Sunday, April 27, 2014

Oh, I thought I was SOOO smart...

In the years since its inception, the Inking Cap writers have added a few to their numbers (most recently, myself and Ryan.) I've known the gang since we met at the LDStorymakers in 2009, and we've been going strong for five orbital cycles.

However, I wasn't always officially a member of the group. So far as I understand it, the reason behind the delayed invitation was that my rate of production far exceeded everyone else's. I would throw down in a normal day what some of them might get done in a week, and I would do this all week long without slowing down.

Did I beat my chest over this?

A foolish question.

What was my secret, you ask? Did I expertly manage my schedule and plan my days to the last minute? Did I have inhuman discipline, and a divine talent for telling people to bugger off during my writing time?

No. My secret was that I was a single dude with two part-time jobs that only kinda sorta required me to get a full night's sleep. I had no kids, no pets (barring roommates), and a passion to be published.

So I wrote. I grabbed that churn handle and cranked on it until the literary butter burst forth from between the digital planks of my word processor barrel (and if you think that's the worst metaphor I've ever written, you haven't been around long enough).Should a cursory glance at the others' barrels prove that they had poured in only a paltry amount of milk, left it out, and let it sour, well then! Someone's not very serious about their dairy.

Then I met a girl. We fell in lurv. I liked it, so I put a ring on it. A few months later we were married. And before even the dog came along, suddenly I didn't have hours and hours of free time. Gone were the 10K days, the late-night edits, the reading binges, and the need to worry about things like "budgets" when paying for a writer's conference. She had my back, always has, there were just other temporal real-world factors to consider, and I couldn't ignore them without imperiling our relationship.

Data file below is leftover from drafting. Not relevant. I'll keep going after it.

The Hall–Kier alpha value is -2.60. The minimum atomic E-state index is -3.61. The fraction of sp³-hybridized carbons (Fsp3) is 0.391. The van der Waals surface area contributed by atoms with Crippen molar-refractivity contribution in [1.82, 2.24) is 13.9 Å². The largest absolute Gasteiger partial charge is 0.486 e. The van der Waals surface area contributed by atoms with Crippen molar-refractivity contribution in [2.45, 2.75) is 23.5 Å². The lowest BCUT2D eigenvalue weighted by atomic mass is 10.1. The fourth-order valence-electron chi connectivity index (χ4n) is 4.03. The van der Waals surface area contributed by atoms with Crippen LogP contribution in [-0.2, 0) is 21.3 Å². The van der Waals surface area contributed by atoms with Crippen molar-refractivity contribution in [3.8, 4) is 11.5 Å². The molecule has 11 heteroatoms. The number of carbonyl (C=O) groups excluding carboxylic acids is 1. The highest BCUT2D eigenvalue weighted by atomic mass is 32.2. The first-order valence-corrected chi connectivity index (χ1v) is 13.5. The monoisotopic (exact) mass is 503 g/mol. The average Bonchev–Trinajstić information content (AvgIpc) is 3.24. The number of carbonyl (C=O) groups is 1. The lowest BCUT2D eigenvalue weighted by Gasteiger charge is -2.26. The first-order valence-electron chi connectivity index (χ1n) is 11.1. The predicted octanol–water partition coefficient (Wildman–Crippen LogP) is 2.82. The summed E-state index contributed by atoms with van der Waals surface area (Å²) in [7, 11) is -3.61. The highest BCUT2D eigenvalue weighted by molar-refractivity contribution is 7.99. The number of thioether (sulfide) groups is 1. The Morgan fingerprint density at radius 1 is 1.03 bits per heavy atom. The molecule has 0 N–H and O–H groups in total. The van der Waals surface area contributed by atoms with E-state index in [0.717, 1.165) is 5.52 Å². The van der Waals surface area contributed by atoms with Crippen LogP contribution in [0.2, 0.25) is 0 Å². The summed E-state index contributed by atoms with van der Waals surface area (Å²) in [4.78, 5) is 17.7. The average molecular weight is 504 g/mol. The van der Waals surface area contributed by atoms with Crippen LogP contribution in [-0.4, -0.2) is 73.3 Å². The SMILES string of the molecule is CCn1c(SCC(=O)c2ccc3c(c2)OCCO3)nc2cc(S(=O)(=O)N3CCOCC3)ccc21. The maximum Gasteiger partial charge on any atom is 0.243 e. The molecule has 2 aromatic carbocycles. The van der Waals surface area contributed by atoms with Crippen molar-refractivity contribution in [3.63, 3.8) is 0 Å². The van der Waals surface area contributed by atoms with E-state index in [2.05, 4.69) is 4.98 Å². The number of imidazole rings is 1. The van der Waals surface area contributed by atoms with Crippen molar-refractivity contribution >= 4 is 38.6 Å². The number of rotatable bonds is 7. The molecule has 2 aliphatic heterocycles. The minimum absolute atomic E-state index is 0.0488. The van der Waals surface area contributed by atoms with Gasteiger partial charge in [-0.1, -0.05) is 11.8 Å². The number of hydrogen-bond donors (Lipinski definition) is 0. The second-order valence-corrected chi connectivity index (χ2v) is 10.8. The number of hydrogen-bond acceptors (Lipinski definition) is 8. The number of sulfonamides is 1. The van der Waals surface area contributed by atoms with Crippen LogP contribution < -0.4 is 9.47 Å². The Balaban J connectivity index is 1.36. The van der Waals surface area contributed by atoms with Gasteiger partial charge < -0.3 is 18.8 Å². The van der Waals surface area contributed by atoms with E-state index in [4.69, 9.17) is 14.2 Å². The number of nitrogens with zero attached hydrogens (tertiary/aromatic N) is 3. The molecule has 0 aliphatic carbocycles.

Which I don't want to do. 'Cause I kinda like her.

Now, one naughty puppy and one cantankerous toddler later, I have a job with an ultra-flexible schedule and a somewhat unpredictable slot of sleeping time every night. Suddenly I understand what these other Eagle Mountain Writers were up against, what with their careers and their mortgages and their seventeen kids and two dogs and church callings and soccer practices and oh my holy crap WHY DID NO ONE WARN ME OF THIS?

It's not so bad, really. I still get plenty of writing done, though I do wish I could do more.

Ironically (or perhaps not), now I'm a member of the group. Why? Because I get it. Now we're all in the same race, same kind of car, with the same specs and 3/4 of a tank of gas. Having been in both the Full-Size Sedan Lane and the All-Wheel-Drive With No Speed Limit Lane, I can see what a drag it would have been, to constantly get lapped by this uppity little twerp who had no idea what everyone else was dealing with.

At our last group meeting (make that our last two meetings, which are now monthly), I was thrilled to see the amount of progress everyone is making on their writing goals. And for those in the group who haven't done a lot of writing, they have darn good reasons--like college degrees, and law school, things which require a fair bit of writing on their own.

This year, two of us will have fully-finished and workable manuscripts to carry into the editing stages. Two more will have made solid and respectable progress toward the same goal. And the rest are steadily chipping away with admirable fortitude, while still juggling no small amount of chainsaws and Molotov cocktails.

My point is, great work, gang. You're an inspiration to me, and I hope to keep contributing well to the group. See you out there :-)

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